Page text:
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Thinking Poker: A Study in Blind Defense

Oleksii Khoroshenin

Tournaments are won in the trenches, by taking more than your share of pots and by making precise decisions even when they’re only for a few big blinds. A hand from last year’s European Poker Tour Vienna Main Event final table well illustrated the importance and the complexity of blind defences, even those that don’t generate fireworks.

While the hand report may appear unremarkable at a glance, this one is particularly fun to think about, in part because we only know one hole card of the preflop raiser, and we have to consider how betting information and physical information interact.

The preflop blind defense

The blinds were 25,000/50,000 with a 5,000 ante and the table was still eight-handed when Timo Pfutzenreuter raised the button to 100,000. He held the {q-Clubs}, but the EPT Live hole card camera didn’t catch his second card. Oleksii Khoroshenin (the tournament’s eventual winner, pictured at right) called from the small blind with {a-Hearts}{10-Spades}, and the big blind folded. Pfutzenreuter was playing roughly 4.5 million to Khoroshenin’s 2.5 million.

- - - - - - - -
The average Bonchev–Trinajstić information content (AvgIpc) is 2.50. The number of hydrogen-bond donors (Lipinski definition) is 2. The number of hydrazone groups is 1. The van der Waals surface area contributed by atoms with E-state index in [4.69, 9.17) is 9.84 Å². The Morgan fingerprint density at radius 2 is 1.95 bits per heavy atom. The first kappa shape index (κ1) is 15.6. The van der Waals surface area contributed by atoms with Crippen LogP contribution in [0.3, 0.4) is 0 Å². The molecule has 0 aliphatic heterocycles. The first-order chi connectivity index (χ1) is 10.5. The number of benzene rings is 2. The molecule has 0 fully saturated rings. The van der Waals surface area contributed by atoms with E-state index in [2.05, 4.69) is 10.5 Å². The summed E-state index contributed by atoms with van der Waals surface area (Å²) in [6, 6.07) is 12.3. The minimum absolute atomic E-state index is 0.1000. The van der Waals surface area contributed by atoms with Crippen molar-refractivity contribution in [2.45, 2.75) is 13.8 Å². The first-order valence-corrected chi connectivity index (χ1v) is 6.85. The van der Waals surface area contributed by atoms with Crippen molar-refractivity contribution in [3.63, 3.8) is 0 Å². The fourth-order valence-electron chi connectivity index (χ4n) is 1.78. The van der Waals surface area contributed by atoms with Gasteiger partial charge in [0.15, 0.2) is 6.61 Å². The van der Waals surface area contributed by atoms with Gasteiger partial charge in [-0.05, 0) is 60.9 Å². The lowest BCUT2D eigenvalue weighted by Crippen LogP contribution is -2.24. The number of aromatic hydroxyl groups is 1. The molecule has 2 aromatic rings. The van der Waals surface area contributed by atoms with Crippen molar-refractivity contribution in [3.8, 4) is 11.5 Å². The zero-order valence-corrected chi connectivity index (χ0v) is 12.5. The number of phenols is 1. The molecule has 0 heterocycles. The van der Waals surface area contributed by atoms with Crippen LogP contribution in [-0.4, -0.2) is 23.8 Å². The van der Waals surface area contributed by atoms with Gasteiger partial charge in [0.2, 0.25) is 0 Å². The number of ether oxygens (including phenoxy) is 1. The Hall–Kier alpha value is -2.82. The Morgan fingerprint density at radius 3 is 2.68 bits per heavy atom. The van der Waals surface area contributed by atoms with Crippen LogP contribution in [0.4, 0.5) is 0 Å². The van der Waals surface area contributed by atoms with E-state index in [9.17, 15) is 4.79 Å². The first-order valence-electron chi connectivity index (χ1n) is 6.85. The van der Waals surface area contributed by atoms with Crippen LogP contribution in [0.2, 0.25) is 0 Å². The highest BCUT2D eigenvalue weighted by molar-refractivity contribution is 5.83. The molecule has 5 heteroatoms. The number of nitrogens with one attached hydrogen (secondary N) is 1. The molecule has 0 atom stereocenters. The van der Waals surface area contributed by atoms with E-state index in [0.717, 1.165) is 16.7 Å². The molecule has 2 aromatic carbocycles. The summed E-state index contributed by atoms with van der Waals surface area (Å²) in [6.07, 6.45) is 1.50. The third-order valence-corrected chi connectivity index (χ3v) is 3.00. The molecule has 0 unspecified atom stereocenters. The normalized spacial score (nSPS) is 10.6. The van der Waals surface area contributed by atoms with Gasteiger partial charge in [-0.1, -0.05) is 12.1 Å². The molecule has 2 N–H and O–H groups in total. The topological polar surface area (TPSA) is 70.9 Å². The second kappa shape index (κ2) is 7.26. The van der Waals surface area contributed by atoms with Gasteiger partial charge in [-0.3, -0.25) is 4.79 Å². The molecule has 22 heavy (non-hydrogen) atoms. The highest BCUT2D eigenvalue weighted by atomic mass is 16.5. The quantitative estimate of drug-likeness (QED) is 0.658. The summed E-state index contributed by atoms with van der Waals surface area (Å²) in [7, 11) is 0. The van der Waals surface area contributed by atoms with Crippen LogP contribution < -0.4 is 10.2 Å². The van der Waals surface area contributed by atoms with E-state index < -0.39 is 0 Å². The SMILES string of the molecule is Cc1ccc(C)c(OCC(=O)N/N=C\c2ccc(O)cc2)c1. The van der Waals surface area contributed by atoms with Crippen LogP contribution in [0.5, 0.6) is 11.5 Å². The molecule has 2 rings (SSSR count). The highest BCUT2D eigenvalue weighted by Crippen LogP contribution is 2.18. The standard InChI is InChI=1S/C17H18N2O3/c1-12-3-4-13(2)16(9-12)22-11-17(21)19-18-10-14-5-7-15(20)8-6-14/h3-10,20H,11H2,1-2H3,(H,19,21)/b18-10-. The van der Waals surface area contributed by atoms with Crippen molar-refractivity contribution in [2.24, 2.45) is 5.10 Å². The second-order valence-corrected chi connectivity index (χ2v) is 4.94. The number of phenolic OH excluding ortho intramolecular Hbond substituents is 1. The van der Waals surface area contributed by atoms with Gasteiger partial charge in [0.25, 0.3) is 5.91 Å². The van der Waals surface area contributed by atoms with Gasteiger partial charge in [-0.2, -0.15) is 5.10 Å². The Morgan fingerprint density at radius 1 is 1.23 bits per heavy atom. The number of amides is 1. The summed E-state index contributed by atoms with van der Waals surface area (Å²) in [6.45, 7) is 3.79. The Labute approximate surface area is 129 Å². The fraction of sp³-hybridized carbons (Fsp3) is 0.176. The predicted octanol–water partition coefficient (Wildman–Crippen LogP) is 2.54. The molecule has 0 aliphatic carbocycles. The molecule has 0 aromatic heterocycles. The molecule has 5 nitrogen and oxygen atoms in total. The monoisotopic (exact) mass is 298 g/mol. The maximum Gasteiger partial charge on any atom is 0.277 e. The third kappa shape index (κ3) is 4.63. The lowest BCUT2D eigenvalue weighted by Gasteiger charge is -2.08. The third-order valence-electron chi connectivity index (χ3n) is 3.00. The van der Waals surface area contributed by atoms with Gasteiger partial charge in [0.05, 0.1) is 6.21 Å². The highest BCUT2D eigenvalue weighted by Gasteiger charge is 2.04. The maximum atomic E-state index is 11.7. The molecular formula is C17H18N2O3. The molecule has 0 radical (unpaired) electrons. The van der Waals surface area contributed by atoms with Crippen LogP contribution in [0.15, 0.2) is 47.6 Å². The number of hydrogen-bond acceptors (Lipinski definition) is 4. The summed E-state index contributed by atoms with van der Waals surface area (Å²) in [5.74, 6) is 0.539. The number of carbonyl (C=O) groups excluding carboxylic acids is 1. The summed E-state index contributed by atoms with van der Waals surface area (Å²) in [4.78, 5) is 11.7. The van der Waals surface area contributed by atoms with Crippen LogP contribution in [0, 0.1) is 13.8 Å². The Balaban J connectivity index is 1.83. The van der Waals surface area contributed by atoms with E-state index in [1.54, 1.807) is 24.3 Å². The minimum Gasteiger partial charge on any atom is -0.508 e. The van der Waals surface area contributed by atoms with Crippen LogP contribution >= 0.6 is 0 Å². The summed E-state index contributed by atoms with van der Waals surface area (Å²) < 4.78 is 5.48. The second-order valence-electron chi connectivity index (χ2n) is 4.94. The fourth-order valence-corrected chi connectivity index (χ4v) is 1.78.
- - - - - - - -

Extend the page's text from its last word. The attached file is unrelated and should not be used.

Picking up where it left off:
With position, at least one high card, and the knowledge that neither blind had a stack size conducive to moving in preflop, Pfutzenreuter made a standard raise. If he believed the blinds to be very good and very aggressive, he could be excused for folding the worst offsuit {q-}{x-} hands, but most often Pfutzenreuter would have been taking advantage of his position by opening the pot.

Some players have a policy of never calling the small blind in Khoroshenin’s spot here, but if he were going to call with anything, {a-}{10-} was a reasonable candidate. With such strong high-card power the hand plays well after the flop, and it hits different flops from the ones hit by hands like {7-}{7-} and {6-}{6-}. Since Khoroshenin might also call with those medium pairs, {a-}{10-}-offsuit in this situation provides some “flop coverage” by having value on boards like {a-}{j-}{2-} and {j-}{10-}{3-} that are trouble for medium pairs.

When you are out of position or otherwise disadvantaged in a pot, it’s especially important to disguise your holdings by playing different kinds of hands the same way. Just playing more hands isn’t enough — they ought to play differently enough that you can make credible threats on many different boards and board textures.